Thousands of volunteers are out there in the cold and the wet helping toads cross the road, or counting barn owls. We meet six such volunteers.

All over Britain, there are Without these unsung heroes, some Above: he spends seven days a week driving people sporting shape-less, bulky overcoats, fluorescent tabards, Wellington boots and yellow Marigolds as they load a muddy, cold toad into a bucket to take it across a road. The attire is likely to be similar, but minus the rubber gloves and fluores- cent gear, as someone tries to extract a sickly hedgehog from a drain or captures a woodcock with a net, before ringing it in order to record its flight data.

These people who assist wild creatures, often in the cold, damp dead of night, when the rest of us are curled up in front of the fire watching David Attenborough, are the UK’s indispensable band of wildlife volunteers. We owe the resurgence of the otter and the water vole on English rivers and that of the red squirrel south of the Scottish Borders to public- spirited landowners and volunteers, whose efforts are becoming even more important in the light of Defra cuts and the muddled launch of the Countryside Stewardship Schemes.

Without these unsung heroes, some species would be facing extinction and our knowledge about the distribution and numbers of birds, insects and reptiles would be the poorer indeed, many conservation charities couldn’t function without volunteers doing their observing and counting for them. ‘We’d miss the toads if they were gone,’ says John Heaser, one of the UK’s estimated 8,080 toad patrollers, summing up the reason why he and so many like him give so generously of their time.

The barn-owl counter

Bob Sheppard received a British Empire Medal in 2012, in recognition of his tireless voluntary work with owls first tawny and then, more recently, barn and little owls all of which began 40 years ago.

The ebullient Mr Sheppard, a former primary-school headmaster, describes his unpaid role as a Barn Owl Conservation Network rep- resentative as ‘pretty much a full- time job’. Between April and July, all over Lincolnshire to check nest- ing boxes and ring young birds. The county, which had 300 breeding pairs in the mid 1980s, now boasts 900 the UK’s highest number and density of the bird thanks to Mr Sheppard and others.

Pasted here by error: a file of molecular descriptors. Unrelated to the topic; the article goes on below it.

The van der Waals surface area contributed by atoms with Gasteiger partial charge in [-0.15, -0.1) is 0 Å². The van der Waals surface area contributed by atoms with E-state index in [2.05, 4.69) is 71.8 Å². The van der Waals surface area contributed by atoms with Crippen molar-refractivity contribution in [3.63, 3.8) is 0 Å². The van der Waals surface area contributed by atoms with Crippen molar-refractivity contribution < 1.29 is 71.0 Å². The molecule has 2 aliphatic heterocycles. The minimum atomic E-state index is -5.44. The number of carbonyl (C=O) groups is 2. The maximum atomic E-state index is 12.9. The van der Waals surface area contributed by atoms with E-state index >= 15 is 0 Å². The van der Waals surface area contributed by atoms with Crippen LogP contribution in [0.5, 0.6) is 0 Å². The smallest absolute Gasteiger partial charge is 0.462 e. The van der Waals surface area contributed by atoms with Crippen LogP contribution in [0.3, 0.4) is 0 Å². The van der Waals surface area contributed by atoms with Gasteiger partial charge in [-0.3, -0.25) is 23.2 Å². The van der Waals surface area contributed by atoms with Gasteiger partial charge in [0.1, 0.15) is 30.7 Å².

He advises farmers on how to provide the best barn-owl conditions and undertakes land surveys in preparation for nesting-box schemes. During the ‘quiet’ winter months, he spends hours in his workshop making nesting work with owls

‘I’m a widower and I live alone, so the work gives me a purpose and my children are quite proud of me,’ explains Mr Sheppard, whose passion for owls began when he accompanied his father to the River Trent during the latter’s civil-defence work following the Second World War. ‘I saw a barn owl flying and thought it was the most amazing thing I’d ever seen. I’ve spent an incredibly happy 40 years with owls and I still get a thrill when I see one.’

Saving the grey partridge

Some people count sheep to induce sleep, but Donald Morton tots up the grey partridges on his Norfolk farm during his waking hours.

Mr Morton is one of a number of farmers and gamekeepers in north Norfolk, including those on the Sandringham, Holkham, Hilborough and Houghton estates, who are working to reverse the dramatic decline in num- bers of these native game birds.

This year, Mr Morton collected the Mills & Reeve Norfolk Grey Partridge Award, both for grey-partridge habitat creation and management on his Bag- thorpe Farm and his spring and autumn counts for the voluntary Partridge Count

Scheme (PCS), run by the GWCT for more than 80 years. ‘I count them morning and evening, when they’re usually at the centre of their territory,’ explains Mr Mor- ton, who submits a copy of his counts to a national database. Bagthorpe Farm boasted 35 breedingpairsthisspring,double the number of a decade ago.

‘I’m lucky that my neighbours are all of the same mind, so the partridges have large areas of land available to them, which is healthy for genetic variation.’

Mr Morton has also learned a lot about the shy, skittish Perdix perdix: ‘They’re incredibly good parents. An adult will pretend to have a broken wing to divert attention away from its young.’

Mad for a woodcock moon

There is clearly one big passion in Owen Williams’s life: woodcock. The mystical gamebird first caught the attention of the sporting and wildlife artist during his childhood and many now feature in his water- colours, as well in as his sculptures. In 2007, Mr Williams took his fascination for the bright-eyed Scolopax rusticola one step further and began catching and ringing them.

He’s now ringed more woodcock than anyone else in the UK about 1,100 on his 10 monthly night-time sorties closeto his home in West Wales. ‘When I started, ringing had been going on in France for 20 years,’ he explains. ‘But few woodcock had been ringed in the UK because of the compli- cated and unorthodox method of cap- turing them, which involves going out on a dark night, dazzling them and catching them in a net. However, it struck me that it was important to get a national picture about their migration.’